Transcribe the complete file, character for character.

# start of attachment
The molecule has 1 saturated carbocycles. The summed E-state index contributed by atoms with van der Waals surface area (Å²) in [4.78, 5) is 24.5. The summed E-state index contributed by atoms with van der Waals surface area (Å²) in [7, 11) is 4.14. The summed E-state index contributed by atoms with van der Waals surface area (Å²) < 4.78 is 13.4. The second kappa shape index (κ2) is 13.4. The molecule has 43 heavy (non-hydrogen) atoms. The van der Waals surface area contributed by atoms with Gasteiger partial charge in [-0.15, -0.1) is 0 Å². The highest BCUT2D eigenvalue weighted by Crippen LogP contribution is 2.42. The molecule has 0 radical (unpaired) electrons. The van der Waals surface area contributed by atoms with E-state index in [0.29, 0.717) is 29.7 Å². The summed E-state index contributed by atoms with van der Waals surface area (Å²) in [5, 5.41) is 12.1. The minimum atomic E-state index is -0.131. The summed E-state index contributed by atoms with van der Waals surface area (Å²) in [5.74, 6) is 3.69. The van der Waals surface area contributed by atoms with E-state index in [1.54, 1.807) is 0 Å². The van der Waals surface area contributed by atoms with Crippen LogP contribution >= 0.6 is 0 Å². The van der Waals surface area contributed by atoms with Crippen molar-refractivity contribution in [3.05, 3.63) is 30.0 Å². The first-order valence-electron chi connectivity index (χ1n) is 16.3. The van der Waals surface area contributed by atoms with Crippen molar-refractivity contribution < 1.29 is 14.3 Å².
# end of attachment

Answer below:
The molecule has 1 saturated carbocycles. The summed E-state index contributed by atoms with van der Waals surface area (Å²) in [4.78, 5) is 24.5. The summed E-state index contributed by atoms with van der Waals surface area (Å²) in [7, 11) is 4.14. The summed E-state index contributed by atoms with van der Waals surface area (Å²) < 4.78 is 13.4. The second kappa shape index (κ2) is 13.4. The molecule has 43 heavy (non-hydrogen) atoms. The van der Waals surface area contributed by atoms with Gasteiger partial charge in [-0.15, -0.1) is 0 Å². The highest BCUT2D eigenvalue weighted by Crippen LogP contribution is 2.42. The molecule has 0 radical (unpaired) electrons. The van der Waals surface area contributed by atoms with E-state index in [0.29, 0.717) is 29.7 Å². The summed E-state index contributed by atoms with van der Waals surface area (Å²) in [5, 5.41) is 12.1. The minimum atomic E-state index is -0.131. The summed E-state index contributed by atoms with van der Waals surface area (Å²) in [5.74, 6) is 3.69. The van der Waals surface area contributed by atoms with E-state index in [1.54, 1.807) is 0 Å². The van der Waals surface area contributed by atoms with Crippen LogP contribution >= 0.6 is 0 Å². The van der Waals surface area contributed by atoms with Crippen molar-refractivity contribution in [3.05, 3.63) is 30.0 Å². The first-order valence-electron chi connectivity index (χ1n) is 16.3. The van der Waals surface area contributed by atoms with Crippen molar-refractivity contribution < 1.29 is 14.3 Å².